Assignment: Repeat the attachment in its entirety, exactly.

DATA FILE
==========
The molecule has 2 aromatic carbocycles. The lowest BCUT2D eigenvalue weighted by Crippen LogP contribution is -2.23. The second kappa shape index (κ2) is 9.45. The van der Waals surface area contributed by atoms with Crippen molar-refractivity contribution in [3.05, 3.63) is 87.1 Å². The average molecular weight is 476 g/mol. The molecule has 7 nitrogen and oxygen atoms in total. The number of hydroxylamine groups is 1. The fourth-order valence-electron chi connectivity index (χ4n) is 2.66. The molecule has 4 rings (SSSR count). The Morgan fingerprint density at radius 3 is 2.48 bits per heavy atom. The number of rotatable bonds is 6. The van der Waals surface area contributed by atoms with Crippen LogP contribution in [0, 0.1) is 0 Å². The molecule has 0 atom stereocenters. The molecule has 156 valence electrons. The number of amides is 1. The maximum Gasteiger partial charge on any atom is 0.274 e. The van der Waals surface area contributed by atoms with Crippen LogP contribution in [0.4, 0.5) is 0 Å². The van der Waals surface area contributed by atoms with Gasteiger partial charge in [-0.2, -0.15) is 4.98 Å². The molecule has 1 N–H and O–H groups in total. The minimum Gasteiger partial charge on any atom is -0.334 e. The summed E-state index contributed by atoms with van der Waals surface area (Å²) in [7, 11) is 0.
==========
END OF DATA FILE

The molecule has 2 aromatic carbocycles. The lowest BCUT2D eigenvalue weighted by Crippen LogP contribution is -2.23. The second kappa shape index (κ2) is 9.45. The van der Waals surface area contributed by atoms with Crippen molar-refractivity contribution in [3.05, 3.63) is 87.1 Å². The average molecular weight is 476 g/mol. The molecule has 7 nitrogen and oxygen atoms in total. The number of hydroxylamine groups is 1. The fourth-order valence-electron chi connectivity index (χ4n) is 2.66. The molecule has 4 rings (SSSR count). The Morgan fingerprint density at radius 3 is 2.48 bits per heavy atom. The number of rotatable bonds is 6. The van der Waals surface area contributed by atoms with Crippen LogP contribution in [0, 0.1) is 0 Å². The molecule has 0 atom stereocenters. The molecule has 156 valence electrons. The number of amides is 1. The maximum Gasteiger partial charge on any atom is 0.274 e. The van der Waals surface area contributed by atoms with Crippen LogP contribution in [0.4, 0.5) is 0 Å². The van der Waals surface area contributed by atoms with Gasteiger partial charge in [-0.2, -0.15) is 4.98 Å². The molecule has 1 N–H and O–H groups in total. The minimum Gasteiger partial charge on any atom is -0.334 e. The summed E-state index contributed by atoms with van der Waals surface area (Å²) in [7, 11) is 0.